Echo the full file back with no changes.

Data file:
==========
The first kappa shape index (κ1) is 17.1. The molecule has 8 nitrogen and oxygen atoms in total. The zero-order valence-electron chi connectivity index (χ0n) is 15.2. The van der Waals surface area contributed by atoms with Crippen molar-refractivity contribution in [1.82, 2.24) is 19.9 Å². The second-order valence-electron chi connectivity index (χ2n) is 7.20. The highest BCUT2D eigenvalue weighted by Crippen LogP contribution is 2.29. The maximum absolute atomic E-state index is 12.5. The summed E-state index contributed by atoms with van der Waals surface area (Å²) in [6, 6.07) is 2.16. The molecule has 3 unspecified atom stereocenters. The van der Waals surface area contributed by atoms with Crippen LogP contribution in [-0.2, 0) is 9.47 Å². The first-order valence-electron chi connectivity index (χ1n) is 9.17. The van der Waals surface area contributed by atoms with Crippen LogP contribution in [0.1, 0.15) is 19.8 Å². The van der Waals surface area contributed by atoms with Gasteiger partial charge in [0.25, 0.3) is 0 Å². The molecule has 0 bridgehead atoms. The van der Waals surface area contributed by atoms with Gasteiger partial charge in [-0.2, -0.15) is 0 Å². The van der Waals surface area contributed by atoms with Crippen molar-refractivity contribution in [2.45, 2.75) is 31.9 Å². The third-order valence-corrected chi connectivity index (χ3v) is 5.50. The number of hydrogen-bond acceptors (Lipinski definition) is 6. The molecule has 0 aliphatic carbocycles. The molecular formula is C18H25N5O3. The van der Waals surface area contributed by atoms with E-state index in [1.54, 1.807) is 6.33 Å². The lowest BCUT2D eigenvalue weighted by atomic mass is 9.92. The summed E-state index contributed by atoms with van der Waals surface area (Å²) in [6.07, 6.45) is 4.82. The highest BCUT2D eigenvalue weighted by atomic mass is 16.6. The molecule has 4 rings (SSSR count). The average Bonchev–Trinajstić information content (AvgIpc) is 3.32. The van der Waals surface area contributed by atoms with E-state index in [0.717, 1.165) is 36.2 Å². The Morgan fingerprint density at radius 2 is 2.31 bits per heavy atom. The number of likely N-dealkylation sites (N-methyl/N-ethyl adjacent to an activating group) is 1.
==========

The first kappa shape index (κ1) is 17.1. The molecule has 8 nitrogen and oxygen atoms in total. The zero-order valence-electron chi connectivity index (χ0n) is 15.2. The van der Waals surface area contributed by atoms with Crippen molar-refractivity contribution in [1.82, 2.24) is 19.9 Å². The second-order valence-electron chi connectivity index (χ2n) is 7.20. The highest BCUT2D eigenvalue weighted by Crippen LogP contribution is 2.29. The maximum absolute atomic E-state index is 12.5. The summed E-state index contributed by atoms with van der Waals surface area (Å²) in [6, 6.07) is 2.16. The molecule has 3 unspecified atom stereocenters. The van der Waals surface area contributed by atoms with Crippen LogP contribution in [-0.2, 0) is 9.47 Å². The first-order valence-electron chi connectivity index (χ1n) is 9.17. The van der Waals surface area contributed by atoms with Crippen LogP contribution in [0.1, 0.15) is 19.8 Å². The van der Waals surface area contributed by atoms with Gasteiger partial charge in [0.25, 0.3) is 0 Å². The molecule has 0 bridgehead atoms. The van der Waals surface area contributed by atoms with Gasteiger partial charge in [-0.2, -0.15) is 0 Å². The van der Waals surface area contributed by atoms with Crippen molar-refractivity contribution in [2.45, 2.75) is 31.9 Å². The third-order valence-corrected chi connectivity index (χ3v) is 5.50. The number of hydrogen-bond acceptors (Lipinski definition) is 6. The molecule has 0 aliphatic carbocycles. The molecular formula is C18H25N5O3. The van der Waals surface area contributed by atoms with E-state index in [1.54, 1.807) is 6.33 Å². The lowest BCUT2D eigenvalue weighted by atomic mass is 9.92. The summed E-state index contributed by atoms with van der Waals surface area (Å²) in [6.07, 6.45) is 4.82. The highest BCUT2D eigenvalue weighted by atomic mass is 16.6. The molecule has 4 rings (SSSR count). The average Bonchev–Trinajstić information content (AvgIpc) is 3.32. The van der Waals surface area contributed by atoms with E-state index in [0.717, 1.165) is 36.2 Å². The Morgan fingerprint density at radius 2 is 2.31 bits per heavy atom. The number of likely N-dealkylation sites (N-methyl/N-ethyl adjacent to an activating group) is 1.